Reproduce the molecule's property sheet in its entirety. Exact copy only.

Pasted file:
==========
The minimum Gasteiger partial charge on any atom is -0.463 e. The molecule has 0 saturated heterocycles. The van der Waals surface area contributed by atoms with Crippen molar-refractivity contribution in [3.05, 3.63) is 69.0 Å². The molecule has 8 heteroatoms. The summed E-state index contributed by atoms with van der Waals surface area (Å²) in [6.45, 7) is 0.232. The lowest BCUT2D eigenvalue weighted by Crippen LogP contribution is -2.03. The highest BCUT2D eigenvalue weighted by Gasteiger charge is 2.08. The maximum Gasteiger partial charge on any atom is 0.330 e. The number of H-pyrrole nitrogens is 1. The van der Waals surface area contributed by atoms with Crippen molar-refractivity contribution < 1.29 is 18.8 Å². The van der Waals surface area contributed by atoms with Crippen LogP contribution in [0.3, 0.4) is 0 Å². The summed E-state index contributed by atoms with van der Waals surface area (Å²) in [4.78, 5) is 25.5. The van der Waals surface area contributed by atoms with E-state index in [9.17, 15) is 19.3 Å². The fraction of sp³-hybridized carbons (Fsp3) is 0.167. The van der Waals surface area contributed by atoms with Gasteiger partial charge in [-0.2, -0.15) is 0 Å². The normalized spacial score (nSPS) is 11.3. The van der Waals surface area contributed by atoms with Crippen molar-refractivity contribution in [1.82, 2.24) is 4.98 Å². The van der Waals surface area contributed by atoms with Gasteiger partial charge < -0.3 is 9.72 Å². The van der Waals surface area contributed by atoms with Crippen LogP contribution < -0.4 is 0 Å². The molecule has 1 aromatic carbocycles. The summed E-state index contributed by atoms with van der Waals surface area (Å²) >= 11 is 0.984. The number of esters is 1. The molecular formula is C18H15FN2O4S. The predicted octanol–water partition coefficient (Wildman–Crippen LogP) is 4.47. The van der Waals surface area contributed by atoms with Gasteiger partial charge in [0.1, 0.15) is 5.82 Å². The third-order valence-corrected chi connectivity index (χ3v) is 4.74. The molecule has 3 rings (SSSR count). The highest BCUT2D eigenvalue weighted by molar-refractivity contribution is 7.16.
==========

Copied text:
The minimum Gasteiger partial charge on any atom is -0.463 e. The molecule has 0 saturated heterocycles. The van der Waals surface area contributed by atoms with Crippen molar-refractivity contribution in [3.05, 3.63) is 69.0 Å². The molecule has 8 heteroatoms. The summed E-state index contributed by atoms with van der Waals surface area (Å²) in [6.45, 7) is 0.232. The lowest BCUT2D eigenvalue weighted by Crippen LogP contribution is -2.03. The highest BCUT2D eigenvalue weighted by Gasteiger charge is 2.08. The maximum Gasteiger partial charge on any atom is 0.330 e. The number of H-pyrrole nitrogens is 1. The van der Waals surface area contributed by atoms with Crippen molar-refractivity contribution < 1.29 is 18.8 Å². The van der Waals surface area contributed by atoms with Crippen LogP contribution in [0.3, 0.4) is 0 Å². The summed E-state index contributed by atoms with van der Waals surface area (Å²) in [4.78, 5) is 25.5. The van der Waals surface area contributed by atoms with E-state index in [9.17, 15) is 19.3 Å². The fraction of sp³-hybridized carbons (Fsp3) is 0.167. The van der Waals surface area contributed by atoms with Gasteiger partial charge in [-0.2, -0.15) is 0 Å². The normalized spacial score (nSPS) is 11.3. The van der Waals surface area contributed by atoms with Crippen molar-refractivity contribution in [1.82, 2.24) is 4.98 Å². The van der Waals surface area contributed by atoms with Gasteiger partial charge < -0.3 is 9.72 Å². The van der Waals surface area contributed by atoms with Crippen LogP contribution < -0.4 is 0 Å². The molecule has 1 aromatic carbocycles. The summed E-state index contributed by atoms with van der Waals surface area (Å²) >= 11 is 0.984. The number of esters is 1. The molecular formula is C18H15FN2O4S. The predicted octanol–water partition coefficient (Wildman–Crippen LogP) is 4.47. The van der Waals surface area contributed by atoms with Gasteiger partial charge in [0.1, 0.15) is 5.82 Å². The third-order valence-corrected chi connectivity index (χ3v) is 4.74. The molecule has 3 rings (SSSR count). The highest BCUT2D eigenvalue weighted by molar-refractivity contribution is 7.16.